The best dryer in the world won't dry your clothes well if it isn't properly vented. Venting the dryer expels the warm, moist air outdoors, keeping it moving through the tumbling clothes and preventing lint buildup inside your laundry room. In many cases, you can vent the dryer yourself; however, if you have brick construction or a layout that requires a roof vent, you're better off to call a professional.
Things You'll Need
- Dryer vent hose with metal clamp belt
- External vent cap with duct attachment
- Electronic stud finder
- 1/4-inch bit
- Hole saw
- Duct tape
Unplug your dryer. Slide the metal belt clamp onto the dryer. Slide one end of the vent hose around the round vent duct coming off the dryer. Secure it with the belt clamp by turning the screw that tightens the clamp.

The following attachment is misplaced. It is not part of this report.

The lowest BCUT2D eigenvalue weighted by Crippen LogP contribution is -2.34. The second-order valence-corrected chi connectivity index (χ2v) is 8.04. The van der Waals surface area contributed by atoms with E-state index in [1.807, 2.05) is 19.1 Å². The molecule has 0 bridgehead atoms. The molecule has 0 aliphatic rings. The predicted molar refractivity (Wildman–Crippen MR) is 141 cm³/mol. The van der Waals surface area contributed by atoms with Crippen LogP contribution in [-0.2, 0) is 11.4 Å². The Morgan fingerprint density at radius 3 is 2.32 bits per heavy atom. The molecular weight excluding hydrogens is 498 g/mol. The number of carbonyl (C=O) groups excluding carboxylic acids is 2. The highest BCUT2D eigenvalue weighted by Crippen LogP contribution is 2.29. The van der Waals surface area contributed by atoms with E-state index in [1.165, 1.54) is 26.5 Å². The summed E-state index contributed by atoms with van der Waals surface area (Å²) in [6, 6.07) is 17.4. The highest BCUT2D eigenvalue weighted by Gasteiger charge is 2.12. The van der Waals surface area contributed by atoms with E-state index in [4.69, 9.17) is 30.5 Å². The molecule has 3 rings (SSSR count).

Determine where you want to vent the dryer on the wall. If you're in a basement or utility room with unfinished walls, place it between two visible studs. If not, use a stud finder to find two studs, and mark between them. Either way, drill a hole through the wall to the exterior of the house.
Outside, set the center bit from a hole saw into the drilled hole and bore out a bigger hole. Go all the way through the wall.
Thread the duct extension of your vent cap through the hole. Push the vent cap flush against against the siding in the correct position (hole down, sealed-end up). Screw it to the siding with 1-inch screws. Caulk around the extension to seal it to the siding.
Go back inside and thread the free end of the vent hose from your dryer into, or around, the outside of the duct extension from the vent cap (whichever way it fits). Secure it with duct tape. Caulk around the edge of the hole where the duct comes into the house.
Tips & Warnings
- Before you drill your vent hole, make sure there are no electrical outlets or plumbing fixtures anywhere near the area. Always wear eye protection when using a power drill.
- Photo Credit http://3.bp.blogspot.com/_0IfNbHzc3bc/R8RxPJkI0-I/AAAAAAAAADQ/WX-CRo7EHmk/s320/vinyl+vent.jpg
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